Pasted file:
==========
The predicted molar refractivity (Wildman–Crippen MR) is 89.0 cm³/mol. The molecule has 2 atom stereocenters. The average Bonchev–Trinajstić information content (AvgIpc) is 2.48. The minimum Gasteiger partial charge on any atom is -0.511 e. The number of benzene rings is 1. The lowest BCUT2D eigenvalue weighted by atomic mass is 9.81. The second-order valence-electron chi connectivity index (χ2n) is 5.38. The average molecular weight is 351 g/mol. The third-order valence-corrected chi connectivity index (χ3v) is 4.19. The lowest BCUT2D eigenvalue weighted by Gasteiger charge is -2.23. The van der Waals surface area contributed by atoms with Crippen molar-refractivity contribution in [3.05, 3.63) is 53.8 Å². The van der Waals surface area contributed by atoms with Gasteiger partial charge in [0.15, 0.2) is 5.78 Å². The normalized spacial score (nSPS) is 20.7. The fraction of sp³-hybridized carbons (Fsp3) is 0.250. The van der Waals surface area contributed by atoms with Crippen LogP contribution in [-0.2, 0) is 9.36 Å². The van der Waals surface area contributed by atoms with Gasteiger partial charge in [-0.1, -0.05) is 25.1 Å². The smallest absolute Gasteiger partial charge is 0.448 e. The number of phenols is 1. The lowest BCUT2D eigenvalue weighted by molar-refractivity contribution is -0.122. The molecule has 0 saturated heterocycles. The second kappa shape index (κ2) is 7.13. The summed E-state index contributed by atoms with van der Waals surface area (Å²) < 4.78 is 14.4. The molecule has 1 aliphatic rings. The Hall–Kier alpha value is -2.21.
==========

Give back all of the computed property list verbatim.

The predicted molar refractivity (Wildman–Crippen MR) is 89.0 cm³/mol. The molecule has 2 atom stereocenters. The average Bonchev–Trinajstić information content (AvgIpc) is 2.48. The minimum Gasteiger partial charge on any atom is -0.511 e. The number of benzene rings is 1. The lowest BCUT2D eigenvalue weighted by atomic mass is 9.81. The second-order valence-electron chi connectivity index (χ2n) is 5.38. The average molecular weight is 351 g/mol. The third-order valence-corrected chi connectivity index (χ3v) is 4.19. The lowest BCUT2D eigenvalue weighted by Gasteiger charge is -2.23. The van der Waals surface area contributed by atoms with Crippen molar-refractivity contribution in [3.05, 3.63) is 53.8 Å². The van der Waals surface area contributed by atoms with Gasteiger partial charge in [0.15, 0.2) is 5.78 Å². The normalized spacial score (nSPS) is 20.7. The fraction of sp³-hybridized carbons (Fsp3) is 0.250. The van der Waals surface area contributed by atoms with Crippen LogP contribution in [-0.2, 0) is 9.36 Å². The van der Waals surface area contributed by atoms with Gasteiger partial charge in [-0.1, -0.05) is 25.1 Å². The smallest absolute Gasteiger partial charge is 0.448 e. The number of phenols is 1. The lowest BCUT2D eigenvalue weighted by molar-refractivity contribution is -0.122. The molecule has 0 saturated heterocycles. The second kappa shape index (κ2) is 7.13. The summed E-state index contributed by atoms with van der Waals surface area (Å²) < 4.78 is 14.4. The molecule has 1 aliphatic rings. The Hall–Kier alpha value is -2.21.